The President is right, and hopefully he understands that Republicans and their fascist supporters want to change the structure of this government from the constitutionally mandated representative democracy to fascism by oligarchs. With a 40% chance of Republicans following through on their threat of a credit default, one hopes the President has a plan to save the economy because with only a 60% chance America resolves its debt obligation unscathed, it will take more than blind faith to hope America survives.

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Obama Stands Tall and Says No To Every Single Thing That Republicans Are Demanding

By: Jason Easley
Sep. 27th, 2013
PoliticusUSA

President Obama looked the House Republicans threatening our economy in the eye today, and responded with a big fat no to every single demand that they are making.

Video begins at 32:00 mark:

The president began by announcing that he spoke to the Iranian president on the phone. This is the first phone conversation between the leaders of the two countries since 1979. Obama also talked about a UN resolution on Syria.

Obama then moved on to Congress. He said that Congress is responsible for passing a budget and paying our bills. He praised the Senate for their CR vote, and told the House that it is up to them to do the same. He said, “This debate isn’t really about deficits.” The president pointed out that our deficits are falling at the fastest rate in 60 years. He said House Republicans are so concerned with appeasing the tea party that they are threatening to shutdown the government unless he guts or delays the ACA.

The president repeated, “That’s not going to happen.”

Obama said that if House Republicans have an ideas for improving healthcare, he is happy to work with them, but he made it clear that he will not be moved by threats of a government shutdown. The president said, “Any Republican in Congress who is currently watching, I encourage you to think about who you are hurting.” Obama used the words of Republican senators and governors to tell the House to knock it off, and get this done.

President Obama said not raising the debt ceiling would be worse than a government shutdown. It would be an economic shutdown. The president warned that a default would have a destabilizing effect on the world economy.

Obama said, “Nobody gets to threaten the full faith and credit of the United States just to extract some political concessions.”

He said that he will not set that precedent, “That is not how our constitutional system is designed. We’re not going to do it.”

The president’s message to House Republicans was, “Do not shut down the government. Do not shutdown our economy. Pass a budget. Pay our bills on time.” The president added later, “Do not threaten to burn the house down because you haven’t gotten 100% of what you want.”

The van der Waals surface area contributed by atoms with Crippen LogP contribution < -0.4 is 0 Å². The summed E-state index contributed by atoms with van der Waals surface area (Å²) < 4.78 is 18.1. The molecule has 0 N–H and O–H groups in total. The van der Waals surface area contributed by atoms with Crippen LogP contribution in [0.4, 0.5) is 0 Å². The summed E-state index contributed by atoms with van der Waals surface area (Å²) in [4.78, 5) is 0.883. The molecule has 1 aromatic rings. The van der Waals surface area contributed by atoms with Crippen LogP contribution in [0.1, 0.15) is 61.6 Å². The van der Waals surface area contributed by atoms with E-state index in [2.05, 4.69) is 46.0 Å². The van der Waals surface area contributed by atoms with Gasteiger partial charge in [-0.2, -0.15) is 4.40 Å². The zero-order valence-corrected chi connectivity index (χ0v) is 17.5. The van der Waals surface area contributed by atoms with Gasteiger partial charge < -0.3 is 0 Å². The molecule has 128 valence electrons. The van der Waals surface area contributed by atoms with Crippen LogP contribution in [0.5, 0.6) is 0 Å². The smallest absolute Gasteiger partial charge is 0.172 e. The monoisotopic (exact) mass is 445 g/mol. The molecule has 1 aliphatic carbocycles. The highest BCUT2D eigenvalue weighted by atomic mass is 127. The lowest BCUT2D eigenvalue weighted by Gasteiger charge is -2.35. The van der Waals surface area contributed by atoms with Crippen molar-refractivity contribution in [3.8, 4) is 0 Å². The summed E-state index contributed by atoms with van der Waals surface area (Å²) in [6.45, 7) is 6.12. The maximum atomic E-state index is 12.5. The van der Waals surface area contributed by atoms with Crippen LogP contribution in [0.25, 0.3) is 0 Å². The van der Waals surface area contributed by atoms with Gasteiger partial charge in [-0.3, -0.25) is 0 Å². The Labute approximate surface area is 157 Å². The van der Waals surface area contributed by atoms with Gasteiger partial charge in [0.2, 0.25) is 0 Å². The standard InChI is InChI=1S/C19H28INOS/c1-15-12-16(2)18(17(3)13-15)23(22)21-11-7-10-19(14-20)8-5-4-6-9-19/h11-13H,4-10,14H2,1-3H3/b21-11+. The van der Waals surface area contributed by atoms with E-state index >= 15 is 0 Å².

President Obama has made his position clear. He is not going to negotiate. He will not respond to House Republican threats, and they are not going to get what they want. If Obama sounded like he was scolding misbehaving children, it’s because he was. House Republicans are throwing a tantrum and making demands. The President of the United States has to be the adult in the room who lays out the boundaries and says no.

If the Republican plan was to scare Obama into getting what they want, it’s not working. They are the ones who should be scared. Should the economy be thrown into recession again, it will be the names of House Republicans on the ballot next year. Obama isn’t running. He can afford to play hardball. It’s obvious that House Republicans continue to misjudge the toughness of this president. They keep threatening him, but Obama never blinks.

This is not going to end well for the House Republicans. Obama’s no will never turn to yes, and the clock is ticking towards a government shutdown.

Your move, Ted Cruz.

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As The Republican Party Goes Up in Flames Fox News Blames Obama

By: Jason Easley
Sep. 27th, 2013
PoliticusUSA

As the Republican Party self destructs before our eyes, Fox News is stomping their feet and blaming Obama for polarizing America.

The Republican Party has completely fallen apart over Obamacare. Republicans are being consumed by their own polarization, and Fox News trotted out Bill O’Reilly to blame Obama.

Transcript:

    O’REILLY: “Talking Points” does not believe that Fox News, the media or any other entity is polarizing America. It’s the Obama administration driving that. The President was elected to change America. That’s what he said he would do. And he has largely kept that promise. This country is now much different than it was in 2008.

    The problem is the country is weaker. And the economy is still problematic. Wages for working Americans have actually gone down on President Obama’s watch.

    So it’s not the media, Fox News or anybody else that’s creating division its politics. There are millions of Americans who still like President Obama, but his job approval rating is falling fast — 43 percent in the latest CBS News/”New York Times” poll. Fox News is set up to report that kind of information and analyze why it’s happening and we do. Unlike some other networks, FNC encourages robust debate from all kinds of people.

    As you may know there is an intense debate right now over how Republicans are handling Obamacare. Some FNC commentators side with Senator Ted Cruz who wants to just blow it up. Others like Charles Krauthammer, Brit Hume, Bernie Goldberg say that allowing Obamacare to fail is the best course of action if you want to roll back the entire nanny state. That debate is healthy, and it’s going on right here.